As a nurse, this skill now translates to a mental list of checked boxes related to vital signs, consent forms, alarm sounds, and a myriad of other details pertaining to the current patient or one down the hallway. While all of this buzzes away in my head, I smile as I walk in the door and sweetly say “Hi! My name is Katharine. I’ll be your nurse today.”
When I was a kid, I was somewhat shy. I didn’t like speaking to strangers. I had trouble with self confidence. Drama helped me to feel comfortable with what I was capable of in a safe place. Playing a character instead of myself, I was able to buffer my shyness. And over time, my extroverted and more confident self began to emerge.
Thanks to theater, I don’t panic when things get off course or start to downward spiral. “The show must go on,” or so they say. I have looked into the frightened eyes of many patients in critical situations and told them as I’m hiding my own fears or insecurities, “You fight like heck. Don’t give up yet.”
I truly believe that if I hadn’t been involved in theater I wouldn’t be the nurse that I am today. I would have never thought that so many skills I learned both on stage and behind would be transferable to healthcare. But they are.
So for my pic I chose the perfect mash up of nurse and actor: me in all my PPE just as the world began to go nuts last year. As I say on the floor, “the theater is leaking again.” I bet you can see it too.
Benefits of Theater Education
My name is Ruth King. I currently have the honor of serving in the United States Navy as a Nuclear Field Machinist Mate and a Sub Vol. This job is known throughout all branches as being a significantly difficult and rigorous profession.
The performing arts and, in particular, Musical Theatre, were instrumental in allowing me to experience the mental and emotional healing I needed to pursue my dream of serving in the military. And every day it helps me renew my strength and zest for life while I am here. I thank God for blessing me with the chance to get to know and practice the performing arts. It honestly helped me become a better and happier human and from there influenced everything in my life I did after.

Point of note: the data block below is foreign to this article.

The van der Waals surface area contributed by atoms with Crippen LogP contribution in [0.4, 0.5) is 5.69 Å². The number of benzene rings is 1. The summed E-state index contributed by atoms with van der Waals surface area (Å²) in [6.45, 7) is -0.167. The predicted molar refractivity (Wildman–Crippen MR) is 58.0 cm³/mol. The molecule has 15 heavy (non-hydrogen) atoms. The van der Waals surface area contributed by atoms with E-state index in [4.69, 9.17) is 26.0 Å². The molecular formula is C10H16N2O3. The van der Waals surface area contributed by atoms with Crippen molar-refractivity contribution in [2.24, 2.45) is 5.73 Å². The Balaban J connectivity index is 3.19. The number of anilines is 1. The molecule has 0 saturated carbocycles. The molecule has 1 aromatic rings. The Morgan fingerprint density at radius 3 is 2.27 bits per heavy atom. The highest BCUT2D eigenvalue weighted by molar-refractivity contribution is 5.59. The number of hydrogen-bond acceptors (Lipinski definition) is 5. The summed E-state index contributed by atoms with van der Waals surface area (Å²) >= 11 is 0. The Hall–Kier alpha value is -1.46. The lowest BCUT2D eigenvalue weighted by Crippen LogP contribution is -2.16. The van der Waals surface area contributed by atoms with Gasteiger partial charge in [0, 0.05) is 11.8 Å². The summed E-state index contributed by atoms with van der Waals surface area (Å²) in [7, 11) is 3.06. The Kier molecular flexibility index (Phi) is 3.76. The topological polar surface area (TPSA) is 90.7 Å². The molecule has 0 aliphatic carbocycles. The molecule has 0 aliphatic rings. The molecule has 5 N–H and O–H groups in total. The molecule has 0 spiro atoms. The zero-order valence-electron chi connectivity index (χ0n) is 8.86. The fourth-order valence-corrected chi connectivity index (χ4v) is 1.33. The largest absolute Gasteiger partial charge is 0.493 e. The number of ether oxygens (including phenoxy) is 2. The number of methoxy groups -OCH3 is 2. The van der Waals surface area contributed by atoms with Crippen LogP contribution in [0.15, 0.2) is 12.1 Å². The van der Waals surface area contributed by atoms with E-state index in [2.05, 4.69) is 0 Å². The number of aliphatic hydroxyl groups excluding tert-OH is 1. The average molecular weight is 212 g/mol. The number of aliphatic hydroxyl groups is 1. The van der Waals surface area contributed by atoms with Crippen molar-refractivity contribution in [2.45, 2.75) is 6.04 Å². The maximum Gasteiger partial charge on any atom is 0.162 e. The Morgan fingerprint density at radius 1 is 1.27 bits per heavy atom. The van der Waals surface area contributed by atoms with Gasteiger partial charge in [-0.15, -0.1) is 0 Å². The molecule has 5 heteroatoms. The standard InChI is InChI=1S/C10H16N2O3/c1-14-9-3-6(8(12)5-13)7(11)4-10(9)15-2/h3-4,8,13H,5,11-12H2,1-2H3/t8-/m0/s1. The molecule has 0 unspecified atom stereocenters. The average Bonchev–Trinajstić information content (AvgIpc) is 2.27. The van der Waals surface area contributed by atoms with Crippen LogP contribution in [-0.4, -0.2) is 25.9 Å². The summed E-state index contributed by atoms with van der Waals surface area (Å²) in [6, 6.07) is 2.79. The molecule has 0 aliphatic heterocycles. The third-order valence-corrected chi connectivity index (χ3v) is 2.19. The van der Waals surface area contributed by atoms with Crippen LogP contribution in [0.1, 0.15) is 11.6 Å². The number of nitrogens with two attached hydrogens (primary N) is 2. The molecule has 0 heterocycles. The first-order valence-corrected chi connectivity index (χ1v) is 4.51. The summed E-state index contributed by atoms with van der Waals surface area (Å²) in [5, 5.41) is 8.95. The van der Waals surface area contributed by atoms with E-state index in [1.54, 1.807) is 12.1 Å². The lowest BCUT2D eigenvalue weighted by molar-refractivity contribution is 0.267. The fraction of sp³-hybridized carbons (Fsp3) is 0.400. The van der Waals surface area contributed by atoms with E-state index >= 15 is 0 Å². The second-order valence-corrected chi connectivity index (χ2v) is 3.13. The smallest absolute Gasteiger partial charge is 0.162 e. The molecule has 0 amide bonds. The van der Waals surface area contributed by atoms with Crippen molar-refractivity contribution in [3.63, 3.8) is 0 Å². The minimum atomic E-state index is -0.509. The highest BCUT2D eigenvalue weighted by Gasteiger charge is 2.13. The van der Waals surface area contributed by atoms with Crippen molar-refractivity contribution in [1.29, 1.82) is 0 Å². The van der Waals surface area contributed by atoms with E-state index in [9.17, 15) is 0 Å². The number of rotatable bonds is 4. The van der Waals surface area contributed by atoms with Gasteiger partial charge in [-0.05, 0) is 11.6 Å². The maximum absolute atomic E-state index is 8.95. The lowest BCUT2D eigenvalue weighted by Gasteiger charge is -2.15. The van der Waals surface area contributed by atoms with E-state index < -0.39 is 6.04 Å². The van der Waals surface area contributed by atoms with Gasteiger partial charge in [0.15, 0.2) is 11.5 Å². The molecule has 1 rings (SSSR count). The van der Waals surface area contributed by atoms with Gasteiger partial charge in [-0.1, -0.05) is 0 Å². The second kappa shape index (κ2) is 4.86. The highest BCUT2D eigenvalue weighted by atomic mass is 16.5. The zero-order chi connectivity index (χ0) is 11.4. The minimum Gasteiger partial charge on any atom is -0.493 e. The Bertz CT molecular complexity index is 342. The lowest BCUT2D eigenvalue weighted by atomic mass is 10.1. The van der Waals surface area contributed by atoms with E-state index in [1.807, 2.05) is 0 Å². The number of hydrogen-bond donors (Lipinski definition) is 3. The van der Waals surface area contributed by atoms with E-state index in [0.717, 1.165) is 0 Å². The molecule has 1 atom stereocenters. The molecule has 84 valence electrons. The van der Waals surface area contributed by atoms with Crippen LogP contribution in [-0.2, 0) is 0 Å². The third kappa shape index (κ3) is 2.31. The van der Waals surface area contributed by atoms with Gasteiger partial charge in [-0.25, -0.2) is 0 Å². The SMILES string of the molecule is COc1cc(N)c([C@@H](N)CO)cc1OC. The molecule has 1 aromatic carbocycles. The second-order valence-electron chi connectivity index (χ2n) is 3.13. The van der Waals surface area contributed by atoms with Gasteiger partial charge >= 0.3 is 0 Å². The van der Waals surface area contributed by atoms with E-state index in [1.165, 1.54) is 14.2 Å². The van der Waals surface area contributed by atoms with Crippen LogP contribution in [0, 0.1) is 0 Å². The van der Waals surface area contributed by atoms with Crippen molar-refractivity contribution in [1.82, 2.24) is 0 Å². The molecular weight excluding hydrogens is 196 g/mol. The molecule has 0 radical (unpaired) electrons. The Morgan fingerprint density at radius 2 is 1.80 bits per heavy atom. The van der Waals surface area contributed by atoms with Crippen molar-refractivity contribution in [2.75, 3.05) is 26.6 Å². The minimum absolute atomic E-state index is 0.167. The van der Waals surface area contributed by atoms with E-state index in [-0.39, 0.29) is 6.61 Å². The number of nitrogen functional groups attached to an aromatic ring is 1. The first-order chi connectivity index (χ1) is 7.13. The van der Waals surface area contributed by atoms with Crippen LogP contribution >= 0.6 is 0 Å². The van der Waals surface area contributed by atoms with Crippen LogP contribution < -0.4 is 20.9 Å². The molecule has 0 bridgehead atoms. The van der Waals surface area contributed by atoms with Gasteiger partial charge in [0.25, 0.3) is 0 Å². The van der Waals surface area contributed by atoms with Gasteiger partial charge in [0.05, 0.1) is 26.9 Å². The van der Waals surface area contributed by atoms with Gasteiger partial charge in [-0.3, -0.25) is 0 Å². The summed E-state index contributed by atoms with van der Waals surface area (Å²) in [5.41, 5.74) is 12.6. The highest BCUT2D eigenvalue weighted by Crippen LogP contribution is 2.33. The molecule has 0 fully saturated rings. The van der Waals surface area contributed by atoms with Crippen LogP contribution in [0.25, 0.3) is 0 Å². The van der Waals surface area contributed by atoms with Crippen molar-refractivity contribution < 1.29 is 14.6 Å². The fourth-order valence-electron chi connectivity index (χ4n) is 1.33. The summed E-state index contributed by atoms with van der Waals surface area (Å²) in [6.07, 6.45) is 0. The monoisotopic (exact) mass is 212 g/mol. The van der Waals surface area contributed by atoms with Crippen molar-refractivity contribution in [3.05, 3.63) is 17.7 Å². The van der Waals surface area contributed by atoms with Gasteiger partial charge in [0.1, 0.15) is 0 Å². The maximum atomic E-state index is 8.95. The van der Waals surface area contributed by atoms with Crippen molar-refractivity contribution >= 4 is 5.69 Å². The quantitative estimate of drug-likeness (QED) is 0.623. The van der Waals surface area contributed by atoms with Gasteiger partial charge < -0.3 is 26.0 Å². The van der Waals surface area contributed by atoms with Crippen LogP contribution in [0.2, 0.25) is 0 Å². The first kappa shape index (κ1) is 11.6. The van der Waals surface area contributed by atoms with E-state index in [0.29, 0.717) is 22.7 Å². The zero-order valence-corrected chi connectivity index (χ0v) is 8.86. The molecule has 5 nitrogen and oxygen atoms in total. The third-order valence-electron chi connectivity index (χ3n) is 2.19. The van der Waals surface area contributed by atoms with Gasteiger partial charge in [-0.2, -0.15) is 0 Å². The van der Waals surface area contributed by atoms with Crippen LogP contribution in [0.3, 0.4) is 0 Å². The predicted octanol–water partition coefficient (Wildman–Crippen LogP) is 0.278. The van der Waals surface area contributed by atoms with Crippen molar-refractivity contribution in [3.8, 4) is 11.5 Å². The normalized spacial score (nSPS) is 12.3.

Doing a difficult or somewhat distasteful task?
Sing! Dance! Afraid of reaching for your dreams? Take a leap of faith! As a very good friend of mine once said, “Everything will still be alright after you audition, even if you fail. There will still be sunshine and trees and oxygen outside. I promise.”
Need to make friends or want to touch people’s lives? Reach out and take a risk! Build touch touchstones and draw others in…include them. Feel as though your world has just ended? Sing! Speak! Write! Act! Dance! Play music!
Express yourself through art!
Art of any kind, especially theater and music, assists the participant in validating and processing through emotion and the human experience. Performing Musical Theater and other art forms is still my ultimate dream.
Meanwhile, every day I wake up happier and more thankful knowing that art, the dramatic and otherwise, is out there, readily available for your active participation and/or delighted spectation! To all who read this, be well and safe.
Thank you Hannah, Katharine and Ruth!
If you’d like to know about my moment when theatre not only shaped but saved me, go to: How Theatre Saved My Life
Did theatre shape your life? Maybe it was another art form? I’d love to hear about and maybe down the road, I’ll feature you too!
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Contact me at DhcBaldwin@gmail.com or DeborahBaldwin.net